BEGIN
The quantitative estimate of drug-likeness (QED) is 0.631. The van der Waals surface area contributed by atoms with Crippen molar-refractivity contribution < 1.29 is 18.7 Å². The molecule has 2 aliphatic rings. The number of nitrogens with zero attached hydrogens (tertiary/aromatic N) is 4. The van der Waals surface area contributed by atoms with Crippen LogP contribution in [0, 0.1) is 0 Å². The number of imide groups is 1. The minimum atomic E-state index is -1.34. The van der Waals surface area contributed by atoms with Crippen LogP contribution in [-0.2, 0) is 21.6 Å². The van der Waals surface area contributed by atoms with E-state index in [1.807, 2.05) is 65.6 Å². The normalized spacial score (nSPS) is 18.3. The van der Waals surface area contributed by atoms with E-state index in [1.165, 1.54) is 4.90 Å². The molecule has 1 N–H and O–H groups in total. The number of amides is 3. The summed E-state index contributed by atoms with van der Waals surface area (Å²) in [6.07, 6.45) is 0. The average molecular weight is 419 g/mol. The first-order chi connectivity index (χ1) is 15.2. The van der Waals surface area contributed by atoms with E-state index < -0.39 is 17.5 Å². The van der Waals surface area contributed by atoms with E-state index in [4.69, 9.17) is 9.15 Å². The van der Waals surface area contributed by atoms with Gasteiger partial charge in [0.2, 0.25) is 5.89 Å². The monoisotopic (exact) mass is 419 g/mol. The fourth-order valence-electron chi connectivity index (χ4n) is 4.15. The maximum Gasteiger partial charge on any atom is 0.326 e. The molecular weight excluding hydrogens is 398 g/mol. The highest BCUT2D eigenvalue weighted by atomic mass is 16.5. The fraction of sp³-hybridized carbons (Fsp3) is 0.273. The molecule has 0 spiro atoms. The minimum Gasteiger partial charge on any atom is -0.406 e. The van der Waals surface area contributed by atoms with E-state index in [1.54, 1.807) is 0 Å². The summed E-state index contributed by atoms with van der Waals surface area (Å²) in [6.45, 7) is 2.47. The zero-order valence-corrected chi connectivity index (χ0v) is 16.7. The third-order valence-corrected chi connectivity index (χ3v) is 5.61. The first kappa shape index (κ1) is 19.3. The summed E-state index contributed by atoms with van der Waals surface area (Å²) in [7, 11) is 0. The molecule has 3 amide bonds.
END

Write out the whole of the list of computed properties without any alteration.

The quantitative estimate of drug-likeness (QED) is 0.631. The van der Waals surface area contributed by atoms with Crippen molar-refractivity contribution < 1.29 is 18.7 Å². The molecule has 2 aliphatic rings. The number of nitrogens with zero attached hydrogens (tertiary/aromatic N) is 4. The van der Waals surface area contributed by atoms with Crippen LogP contribution in [0, 0.1) is 0 Å². The number of imide groups is 1. The minimum atomic E-state index is -1.34. The van der Waals surface area contributed by atoms with Crippen LogP contribution in [-0.2, 0) is 21.6 Å². The van der Waals surface area contributed by atoms with E-state index in [1.807, 2.05) is 65.6 Å². The normalized spacial score (nSPS) is 18.3. The van der Waals surface area contributed by atoms with E-state index in [1.165, 1.54) is 4.90 Å². The molecule has 1 N–H and O–H groups in total. The number of amides is 3. The summed E-state index contributed by atoms with van der Waals surface area (Å²) in [6.07, 6.45) is 0. The average molecular weight is 419 g/mol. The first-order chi connectivity index (χ1) is 15.2. The van der Waals surface area contributed by atoms with E-state index < -0.39 is 17.5 Å². The van der Waals surface area contributed by atoms with E-state index in [4.69, 9.17) is 9.15 Å². The van der Waals surface area contributed by atoms with Gasteiger partial charge in [0.2, 0.25) is 5.89 Å². The monoisotopic (exact) mass is 419 g/mol. The fourth-order valence-electron chi connectivity index (χ4n) is 4.15. The maximum Gasteiger partial charge on any atom is 0.326 e. The molecular weight excluding hydrogens is 398 g/mol. The highest BCUT2D eigenvalue weighted by atomic mass is 16.5. The fraction of sp³-hybridized carbons (Fsp3) is 0.273. The molecule has 0 spiro atoms. The minimum Gasteiger partial charge on any atom is -0.406 e. The van der Waals surface area contributed by atoms with E-state index in [1.54, 1.807) is 0 Å². The summed E-state index contributed by atoms with van der Waals surface area (Å²) in [6.45, 7) is 2.47. The zero-order valence-corrected chi connectivity index (χ0v) is 16.7. The third-order valence-corrected chi connectivity index (χ3v) is 5.61. The first kappa shape index (κ1) is 19.3. The summed E-state index contributed by atoms with van der Waals surface area (Å²) in [7, 11) is 0. The molecule has 3 amide bonds.